If you’re buying wire in order for any purpose, you’ll eventually need to choose what kind of wire you want to buy. There are a few factors to consider when you want to buy wire that will suit your needs:
1) Wire gauge/AWG
This is the most important factor in wire selection. The larger the AWG, the heavier of a wire it is. This has two major effects: a) it decreases resistance – meaning that coils will heat up faster, and b) it increases how much current can flow through the wire. Bigger wires (60+gauges) are generally cheaper than smaller (16-27 gauges). The amount of current that passes through the wire by its diameter is called “kΩ/cm”. We do not recommend using any wire with a kΩ/cm less than 500 since it can fail without warning.
The next most important factor is resistance, measured in mΩ. As you can imagine, thicker wires have higher resistance than thinner ones. This is usually a factor of two or three for 16-27 AWG wire, and almost all 30+ gauge wire has more resistance than 1/0AWG. Resistance is not as important to consider as diameter of the wires, but it definitely plays a role.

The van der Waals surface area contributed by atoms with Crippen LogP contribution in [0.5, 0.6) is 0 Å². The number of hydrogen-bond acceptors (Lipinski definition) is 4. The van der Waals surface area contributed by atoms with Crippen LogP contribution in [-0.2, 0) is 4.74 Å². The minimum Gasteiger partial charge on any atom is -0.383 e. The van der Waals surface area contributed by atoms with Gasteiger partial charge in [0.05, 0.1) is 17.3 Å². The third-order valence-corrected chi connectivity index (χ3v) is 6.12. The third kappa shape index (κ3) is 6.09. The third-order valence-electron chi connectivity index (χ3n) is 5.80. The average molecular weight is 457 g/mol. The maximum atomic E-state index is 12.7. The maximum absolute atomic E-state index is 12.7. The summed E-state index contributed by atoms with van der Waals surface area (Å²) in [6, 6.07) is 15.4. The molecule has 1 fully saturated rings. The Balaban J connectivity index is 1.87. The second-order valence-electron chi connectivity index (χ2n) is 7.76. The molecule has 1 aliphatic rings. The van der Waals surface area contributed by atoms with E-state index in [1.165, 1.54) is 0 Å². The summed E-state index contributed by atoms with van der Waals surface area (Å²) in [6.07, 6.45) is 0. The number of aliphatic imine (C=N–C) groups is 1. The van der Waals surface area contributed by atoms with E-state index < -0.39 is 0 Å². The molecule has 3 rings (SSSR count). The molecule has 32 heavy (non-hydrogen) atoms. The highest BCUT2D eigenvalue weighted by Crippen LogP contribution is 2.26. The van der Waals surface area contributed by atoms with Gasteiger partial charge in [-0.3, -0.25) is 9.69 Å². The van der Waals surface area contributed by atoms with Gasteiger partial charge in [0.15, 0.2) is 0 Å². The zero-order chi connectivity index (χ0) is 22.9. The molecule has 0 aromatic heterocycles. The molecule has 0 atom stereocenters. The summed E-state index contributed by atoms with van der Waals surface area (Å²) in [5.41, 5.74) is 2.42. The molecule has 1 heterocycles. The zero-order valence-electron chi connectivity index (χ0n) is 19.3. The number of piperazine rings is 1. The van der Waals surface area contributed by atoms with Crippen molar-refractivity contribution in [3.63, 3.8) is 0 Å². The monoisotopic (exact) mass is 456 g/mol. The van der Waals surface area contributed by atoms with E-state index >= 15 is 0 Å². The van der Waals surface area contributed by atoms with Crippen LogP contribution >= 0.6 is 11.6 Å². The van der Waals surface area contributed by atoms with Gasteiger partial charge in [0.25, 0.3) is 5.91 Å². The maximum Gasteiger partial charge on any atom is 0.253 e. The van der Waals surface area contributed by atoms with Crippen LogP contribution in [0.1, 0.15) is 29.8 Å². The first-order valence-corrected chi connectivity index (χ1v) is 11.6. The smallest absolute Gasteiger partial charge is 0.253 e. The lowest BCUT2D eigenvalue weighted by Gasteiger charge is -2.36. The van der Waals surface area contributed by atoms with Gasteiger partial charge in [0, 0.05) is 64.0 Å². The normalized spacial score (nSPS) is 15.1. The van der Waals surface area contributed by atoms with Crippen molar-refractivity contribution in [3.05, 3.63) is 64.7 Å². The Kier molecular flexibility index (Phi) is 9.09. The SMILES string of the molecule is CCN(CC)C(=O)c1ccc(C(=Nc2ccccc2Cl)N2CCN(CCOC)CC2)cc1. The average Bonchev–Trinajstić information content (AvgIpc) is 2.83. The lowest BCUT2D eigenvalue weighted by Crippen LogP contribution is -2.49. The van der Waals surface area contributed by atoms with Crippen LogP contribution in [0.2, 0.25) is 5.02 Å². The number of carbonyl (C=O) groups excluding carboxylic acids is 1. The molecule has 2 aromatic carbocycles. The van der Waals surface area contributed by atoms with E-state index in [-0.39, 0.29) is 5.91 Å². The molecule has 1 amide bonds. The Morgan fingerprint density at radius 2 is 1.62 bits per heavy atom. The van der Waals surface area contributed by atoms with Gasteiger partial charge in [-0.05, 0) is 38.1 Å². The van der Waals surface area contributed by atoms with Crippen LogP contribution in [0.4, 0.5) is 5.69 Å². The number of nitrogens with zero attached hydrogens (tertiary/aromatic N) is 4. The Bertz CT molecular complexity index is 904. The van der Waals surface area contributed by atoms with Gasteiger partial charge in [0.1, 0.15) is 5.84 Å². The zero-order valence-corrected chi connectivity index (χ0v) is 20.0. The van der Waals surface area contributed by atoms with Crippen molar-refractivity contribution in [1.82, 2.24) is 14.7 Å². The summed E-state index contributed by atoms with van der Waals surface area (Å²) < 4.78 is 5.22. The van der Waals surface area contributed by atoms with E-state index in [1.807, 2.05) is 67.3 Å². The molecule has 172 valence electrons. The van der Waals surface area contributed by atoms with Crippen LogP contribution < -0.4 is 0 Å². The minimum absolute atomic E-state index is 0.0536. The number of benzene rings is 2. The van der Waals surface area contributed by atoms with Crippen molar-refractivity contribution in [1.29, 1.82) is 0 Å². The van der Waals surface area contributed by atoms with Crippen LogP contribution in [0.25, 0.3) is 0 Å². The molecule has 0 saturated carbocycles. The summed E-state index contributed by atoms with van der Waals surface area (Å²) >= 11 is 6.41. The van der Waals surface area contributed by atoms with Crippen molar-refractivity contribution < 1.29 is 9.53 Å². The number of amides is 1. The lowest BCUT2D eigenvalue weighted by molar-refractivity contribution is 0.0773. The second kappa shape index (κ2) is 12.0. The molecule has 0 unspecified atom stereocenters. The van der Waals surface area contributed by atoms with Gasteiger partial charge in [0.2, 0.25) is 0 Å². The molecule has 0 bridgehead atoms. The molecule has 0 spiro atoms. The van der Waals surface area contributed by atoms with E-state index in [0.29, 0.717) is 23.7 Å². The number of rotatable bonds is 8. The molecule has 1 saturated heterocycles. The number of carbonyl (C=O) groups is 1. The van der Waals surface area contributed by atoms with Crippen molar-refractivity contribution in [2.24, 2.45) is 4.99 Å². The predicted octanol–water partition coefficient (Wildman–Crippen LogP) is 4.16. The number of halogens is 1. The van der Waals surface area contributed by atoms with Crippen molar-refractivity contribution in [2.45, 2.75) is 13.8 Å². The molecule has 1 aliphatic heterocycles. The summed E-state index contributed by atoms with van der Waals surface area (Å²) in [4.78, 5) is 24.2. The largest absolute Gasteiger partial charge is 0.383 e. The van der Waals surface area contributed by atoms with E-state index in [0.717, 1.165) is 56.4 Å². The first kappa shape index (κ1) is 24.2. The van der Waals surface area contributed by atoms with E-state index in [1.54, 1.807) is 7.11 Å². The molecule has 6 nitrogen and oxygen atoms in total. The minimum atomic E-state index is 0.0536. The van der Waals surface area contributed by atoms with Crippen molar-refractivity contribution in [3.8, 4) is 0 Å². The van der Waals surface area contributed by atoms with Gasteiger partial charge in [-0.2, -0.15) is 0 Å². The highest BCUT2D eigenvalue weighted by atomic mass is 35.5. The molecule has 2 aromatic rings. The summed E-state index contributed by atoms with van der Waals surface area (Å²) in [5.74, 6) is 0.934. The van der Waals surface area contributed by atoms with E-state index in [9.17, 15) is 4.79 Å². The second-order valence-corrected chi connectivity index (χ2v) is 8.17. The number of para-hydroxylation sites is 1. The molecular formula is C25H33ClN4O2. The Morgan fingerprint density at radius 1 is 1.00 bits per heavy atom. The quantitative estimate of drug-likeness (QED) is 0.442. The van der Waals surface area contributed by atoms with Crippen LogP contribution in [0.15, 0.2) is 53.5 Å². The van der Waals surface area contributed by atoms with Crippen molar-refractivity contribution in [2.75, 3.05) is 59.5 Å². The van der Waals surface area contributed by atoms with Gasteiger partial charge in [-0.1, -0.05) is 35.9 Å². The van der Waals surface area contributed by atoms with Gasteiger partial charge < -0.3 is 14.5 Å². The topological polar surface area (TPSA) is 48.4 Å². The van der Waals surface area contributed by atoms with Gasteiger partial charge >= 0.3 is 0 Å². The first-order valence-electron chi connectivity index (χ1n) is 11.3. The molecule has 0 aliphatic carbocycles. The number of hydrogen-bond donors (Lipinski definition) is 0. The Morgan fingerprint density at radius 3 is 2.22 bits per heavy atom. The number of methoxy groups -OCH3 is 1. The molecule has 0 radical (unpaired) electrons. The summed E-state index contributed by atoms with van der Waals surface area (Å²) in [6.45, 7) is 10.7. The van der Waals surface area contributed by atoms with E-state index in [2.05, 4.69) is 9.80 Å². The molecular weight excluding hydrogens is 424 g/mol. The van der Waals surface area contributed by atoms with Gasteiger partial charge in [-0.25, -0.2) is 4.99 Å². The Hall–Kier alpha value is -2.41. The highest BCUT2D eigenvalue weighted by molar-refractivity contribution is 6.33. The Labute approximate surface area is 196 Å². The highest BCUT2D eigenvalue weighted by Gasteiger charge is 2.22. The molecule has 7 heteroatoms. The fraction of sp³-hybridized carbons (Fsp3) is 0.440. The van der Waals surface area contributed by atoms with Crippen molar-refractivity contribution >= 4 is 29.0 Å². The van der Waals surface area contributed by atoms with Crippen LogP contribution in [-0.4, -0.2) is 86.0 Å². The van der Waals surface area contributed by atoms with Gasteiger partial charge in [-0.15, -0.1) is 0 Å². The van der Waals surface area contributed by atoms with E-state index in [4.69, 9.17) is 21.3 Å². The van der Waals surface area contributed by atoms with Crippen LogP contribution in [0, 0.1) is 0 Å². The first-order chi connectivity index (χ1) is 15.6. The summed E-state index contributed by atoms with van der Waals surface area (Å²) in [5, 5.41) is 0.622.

3) Current conducting capability
Since this post is about how to buy wire, we won’t go into more detail on the importance of current conducting capability here. This generally means how much current a wire can carry safely before melting.
For coils, the shorter the wire that you use, the lower the resistance. However, longer wires can be easier to hide and are sometimes cheaper. Some people might also prefer to use thicker wire because it increases the space between the coils (for example, 808 sized wire can fit more than 10 smaller wires in any given space). Length is still a factor but not nearly as important as diameter, resistance and current conducting capability.
Most manufacturers put a certain amount of tolerance on their wires, and it is important to understand what the tolerance means before buying. This depends on the type of wire, but most 16-27 gauge wires (including oxygen free copper) have a +/- 5% tolerance. This means that if you ordered 100 feet and received 97 feet of wire, you would receive 9 feet of excess wire (e.g., 97 – 95 = 2). 6% is standard in the wire industry, and it usually denotes a +/- 3% tolerance.
The price is one of the most important factors to consider when buying a wire. The price of wire is not high, but some types of metal are too expensive for everyday use. It’s good to find a price that is just right for you.
When buy wire, there are a few important things to consider. The most important thing is to know how much resistance your coils will have. After that is AWG and current-conducting capability. From there, you can decide what kind of wire is best for you. For a more in-depth look at different types of wire and you will establish what can best suit your needs.